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Well, here we are. I am glad that the Government have stopped dragging their heels and finally brought forward the motion to ratify the Parliamentary Partnership Assembly—which I will refer to as the PPA because it is too much of a tongue-twister for this time of night. However, there is still an unfortunate lack of detail. Their noble lordships referred to that before the motion was put down, and I do not feel that things are much clearer. The right hon. Gentleman gave us some information, so he will be pleased to hear that I have already ticked off a couple of my questions, but several remain. I wonder whether he can furnish me with more information.

The right hon. Gentleman mentioned that the assembly will meet twice yearly. Will it always meet exactly twice yearly, or is that a minimum or a maximum of twice yearly? How will the assembly be expected to report to the House, and how often? Will it be after every meeting or once a year? How will the Partnership Council and the PPA connect? He said that the PPA will be able to make recommendations to the Partnership Council. What power will the council have to pursue them? What power will this place have to scrutinise the Partnership Council’s adoption, consideration or otherwise of any recommendations?

How will the chair of the PPA be appointed? Will there be a co-chair system as there is with the Partnership Council? Will the chair be apportioned under party lines as happens with Select Committees? In particular, may I press him on—I already mentioned this—how the PPA will report to this House? I know that the right hon. Gentleman agrees that it is important that Committees report to the House and that we have a proper system of scrutiny, so I would like more detail on how he expects that to happen.

I will pick up the points made by hon. Members about representation for Members of the devolved legislatures. The European Parliament will shape some of the laws that will apply to the people of Northern Ireland under the protocol. Whether the right hon. Gentleman and others think that is a good or bad thing, it is nevertheless a thing, so there must be some structure to enable parliamentarians in Westminster and Stormont to engage with MEPs throughout the legislative process. If there will not be any representation from the devolved legislatures —I understand that all three have written to ask for that representation—what else will be done to ensure a range of voices, views and experiences?

The right hon. Gentleman says that any of us in this place can represent the whole United Kingdom, but he must know that I could not represent Somerset as well as he—nor he Bristol. Therefore, there must be some respect for the differences of experience and knowledge brought by perspectives from around the House as well as the different party representations and backgrounds. Their lordships—as did, I think, the Institute for Government—cautioned against a narrowing of those voices when it comes to consideration of how the protocol will affect the people of Northern Ireland. That is incredibly important.

Peter Bone Portrait Mr Bone
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The hon. Lady seems very keen on the PPA. Can she tell the House why?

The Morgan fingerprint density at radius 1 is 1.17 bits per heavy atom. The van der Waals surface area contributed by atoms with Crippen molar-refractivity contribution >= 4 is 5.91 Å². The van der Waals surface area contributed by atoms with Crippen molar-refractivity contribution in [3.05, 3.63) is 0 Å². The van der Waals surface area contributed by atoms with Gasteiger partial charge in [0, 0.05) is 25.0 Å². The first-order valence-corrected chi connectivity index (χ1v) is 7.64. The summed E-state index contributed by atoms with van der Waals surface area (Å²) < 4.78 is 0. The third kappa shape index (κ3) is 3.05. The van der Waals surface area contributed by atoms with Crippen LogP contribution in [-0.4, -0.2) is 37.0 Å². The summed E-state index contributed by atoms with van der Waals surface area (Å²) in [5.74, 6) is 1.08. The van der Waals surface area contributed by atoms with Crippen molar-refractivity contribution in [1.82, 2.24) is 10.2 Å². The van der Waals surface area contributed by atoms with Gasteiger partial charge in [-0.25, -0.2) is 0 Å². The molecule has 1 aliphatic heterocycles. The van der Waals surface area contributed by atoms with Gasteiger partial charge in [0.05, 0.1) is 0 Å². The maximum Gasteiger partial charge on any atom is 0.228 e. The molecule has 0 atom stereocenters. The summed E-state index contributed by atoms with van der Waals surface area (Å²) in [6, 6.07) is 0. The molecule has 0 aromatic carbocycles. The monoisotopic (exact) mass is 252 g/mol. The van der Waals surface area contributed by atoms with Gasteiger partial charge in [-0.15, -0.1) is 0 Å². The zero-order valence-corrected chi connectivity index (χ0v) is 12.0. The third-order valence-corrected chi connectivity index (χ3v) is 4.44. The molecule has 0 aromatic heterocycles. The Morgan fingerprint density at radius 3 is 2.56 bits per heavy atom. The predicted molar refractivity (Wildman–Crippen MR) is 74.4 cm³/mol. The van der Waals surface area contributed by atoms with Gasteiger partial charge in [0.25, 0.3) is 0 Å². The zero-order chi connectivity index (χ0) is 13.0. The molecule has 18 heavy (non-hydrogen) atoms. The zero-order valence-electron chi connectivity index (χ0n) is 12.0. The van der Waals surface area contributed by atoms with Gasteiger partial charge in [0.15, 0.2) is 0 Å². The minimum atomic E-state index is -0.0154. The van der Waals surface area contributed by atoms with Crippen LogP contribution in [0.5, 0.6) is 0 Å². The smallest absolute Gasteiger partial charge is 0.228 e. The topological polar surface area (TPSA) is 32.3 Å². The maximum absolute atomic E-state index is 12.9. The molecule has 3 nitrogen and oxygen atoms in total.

Thangam Debbonaire Portrait Thangam Debbonaire
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I am glad that the hon. Member asked me that. I am keen on it because the European Union is still our nearest neighbour and, whatever the circumstances of our parting of ways—he knows that I voted against that while he campaigned for it, but we have moved on—Brexit has happened and we must now work out how we will relate to our near-neighbours. We will have to negotiate with them over matters as diverse as climate change, the prevention of terrorism, scientific knowledge and how on earth we handle the next pandemic —if there is one. For all those things, we will need good relationships and some form of parliamentary dialogue. The Institute for Government and their lordships have said that that is critical. As it is also part of the trade and co-operation agreement, it would be a shame if we said that we will not have a formal method of dialogue.

We can have informal methods of dialogue, but, for our alliances in this modern world, with our global outlook and our new outward-facing image, which I know the hon. Member wants us to have, it is better to have some formal method of dialogue with our nearest neighbours. For example, climate change, in particular, knows no borders. On the issue of criminals who want to escape either from the United Kingdom or from the European Union, we are the nearest to each other and we need to co-operate. I hope that is helpful for him; that is why I am keen on it.

In conclusion, the PPA is a key part of maintaining the communication between Westminster and Brussels. Regardless of how we got here—and, goodness me, have we not all spent a long time getting here over the past six years?—we are here. It is now of great importance that we get this relationship right. We have to keep our international relationships as a strong part of what we offer in this new global Britain so that our global standing is not diminished. Brexit has happened, whatever our views, and in order for this country to go from strength to strength, we have to make it work. That has to include having a good relationship with the European Union. I hope that the Leader of the House can answer at least some of my questions and, if he cannot do so now, that he will commit to our having further dialogue on this subject as soon as possible.